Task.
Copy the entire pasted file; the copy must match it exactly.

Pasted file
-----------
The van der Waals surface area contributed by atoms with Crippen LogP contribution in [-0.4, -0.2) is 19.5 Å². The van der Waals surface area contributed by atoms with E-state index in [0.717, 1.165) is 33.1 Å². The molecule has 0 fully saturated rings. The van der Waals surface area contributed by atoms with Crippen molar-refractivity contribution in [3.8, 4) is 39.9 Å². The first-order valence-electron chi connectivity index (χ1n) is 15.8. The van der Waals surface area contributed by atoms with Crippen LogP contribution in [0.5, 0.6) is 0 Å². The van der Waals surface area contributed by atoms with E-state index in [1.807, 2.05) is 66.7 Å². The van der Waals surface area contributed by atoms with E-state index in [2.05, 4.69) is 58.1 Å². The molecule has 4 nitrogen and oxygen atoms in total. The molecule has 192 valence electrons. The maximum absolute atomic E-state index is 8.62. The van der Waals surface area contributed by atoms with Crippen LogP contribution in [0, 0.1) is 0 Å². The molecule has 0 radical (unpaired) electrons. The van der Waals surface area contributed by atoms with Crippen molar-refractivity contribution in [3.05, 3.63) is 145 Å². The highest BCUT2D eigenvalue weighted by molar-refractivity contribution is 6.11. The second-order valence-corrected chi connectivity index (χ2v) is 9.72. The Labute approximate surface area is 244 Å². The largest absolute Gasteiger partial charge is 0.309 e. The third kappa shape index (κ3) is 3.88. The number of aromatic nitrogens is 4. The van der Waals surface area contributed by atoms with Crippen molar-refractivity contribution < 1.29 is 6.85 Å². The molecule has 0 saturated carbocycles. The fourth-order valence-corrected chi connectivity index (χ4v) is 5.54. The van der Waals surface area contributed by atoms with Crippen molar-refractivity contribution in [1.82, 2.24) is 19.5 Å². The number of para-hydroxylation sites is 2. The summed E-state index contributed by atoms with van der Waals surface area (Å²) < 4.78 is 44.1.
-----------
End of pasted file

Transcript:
The van der Waals surface area contributed by atoms with Crippen LogP contribution in [-0.4, -0.2) is 19.5 Å². The van der Waals surface area contributed by atoms with E-state index in [0.717, 1.165) is 33.1 Å². The molecule has 0 fully saturated rings. The van der Waals surface area contributed by atoms with Crippen molar-refractivity contribution in [3.8, 4) is 39.9 Å². The first-order valence-electron chi connectivity index (χ1n) is 15.8. The van der Waals surface area contributed by atoms with Crippen LogP contribution in [0.5, 0.6) is 0 Å². The van der Waals surface area contributed by atoms with E-state index in [1.807, 2.05) is 66.7 Å². The van der Waals surface area contributed by atoms with E-state index in [2.05, 4.69) is 58.1 Å². The molecule has 4 nitrogen and oxygen atoms in total. The molecule has 192 valence electrons. The maximum absolute atomic E-state index is 8.62. The van der Waals surface area contributed by atoms with Crippen LogP contribution in [0, 0.1) is 0 Å². The molecule has 0 radical (unpaired) electrons. The van der Waals surface area contributed by atoms with Crippen molar-refractivity contribution in [3.05, 3.63) is 145 Å². The highest BCUT2D eigenvalue weighted by molar-refractivity contribution is 6.11. The second-order valence-corrected chi connectivity index (χ2v) is 9.72. The Labute approximate surface area is 244 Å². The largest absolute Gasteiger partial charge is 0.309 e. The third kappa shape index (κ3) is 3.88. The number of aromatic nitrogens is 4. The van der Waals surface area contributed by atoms with Crippen molar-refractivity contribution < 1.29 is 6.85 Å². The molecule has 0 saturated carbocycles. The fourth-order valence-corrected chi connectivity index (χ4v) is 5.54. The van der Waals surface area contributed by atoms with Crippen molar-refractivity contribution in [1.82, 2.24) is 19.5 Å². The number of para-hydroxylation sites is 2. The summed E-state index contributed by atoms with van der Waals surface area (Å²) < 4.78 is 44.1.